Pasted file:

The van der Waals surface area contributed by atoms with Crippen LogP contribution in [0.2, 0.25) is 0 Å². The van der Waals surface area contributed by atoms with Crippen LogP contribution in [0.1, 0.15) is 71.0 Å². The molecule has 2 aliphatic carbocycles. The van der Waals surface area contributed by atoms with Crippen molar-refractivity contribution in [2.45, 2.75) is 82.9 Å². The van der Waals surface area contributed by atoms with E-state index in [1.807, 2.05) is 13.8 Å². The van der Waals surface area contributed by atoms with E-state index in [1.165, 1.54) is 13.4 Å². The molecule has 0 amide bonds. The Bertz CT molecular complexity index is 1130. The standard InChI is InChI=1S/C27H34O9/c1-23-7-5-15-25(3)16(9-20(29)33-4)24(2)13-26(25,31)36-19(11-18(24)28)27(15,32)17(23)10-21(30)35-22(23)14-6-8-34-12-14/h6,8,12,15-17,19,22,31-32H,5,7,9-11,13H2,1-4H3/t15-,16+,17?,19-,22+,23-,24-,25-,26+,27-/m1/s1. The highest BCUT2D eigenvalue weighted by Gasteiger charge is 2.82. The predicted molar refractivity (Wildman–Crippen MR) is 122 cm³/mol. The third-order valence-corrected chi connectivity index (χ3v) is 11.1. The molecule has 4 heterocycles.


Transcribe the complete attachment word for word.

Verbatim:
The van der Waals surface area contributed by atoms with Crippen LogP contribution in [0.2, 0.25) is 0 Å². The van der Waals surface area contributed by atoms with Crippen LogP contribution in [0.1, 0.15) is 71.0 Å². The molecule has 2 aliphatic carbocycles. The van der Waals surface area contributed by atoms with Crippen molar-refractivity contribution in [2.45, 2.75) is 82.9 Å². The van der Waals surface area contributed by atoms with E-state index in [1.807, 2.05) is 13.8 Å². The van der Waals surface area contributed by atoms with E-state index in [1.165, 1.54) is 13.4 Å². The molecule has 0 amide bonds. The Bertz CT molecular complexity index is 1130. The standard InChI is InChI=1S/C27H34O9/c1-23-7-5-15-25(3)16(9-20(29)33-4)24(2)13-26(25,31)36-19(11-18(24)28)27(15,32)17(23)10-21(30)35-22(23)14-6-8-34-12-14/h6,8,12,15-17,19,22,31-32H,5,7,9-11,13H2,1-4H3/t15-,16+,17?,19-,22+,23-,24-,25-,26+,27-/m1/s1. The highest BCUT2D eigenvalue weighted by Gasteiger charge is 2.82. The predicted molar refractivity (Wildman–Crippen MR) is 122 cm³/mol. The third-order valence-corrected chi connectivity index (χ3v) is 11.1. The molecule has 4 heterocycles.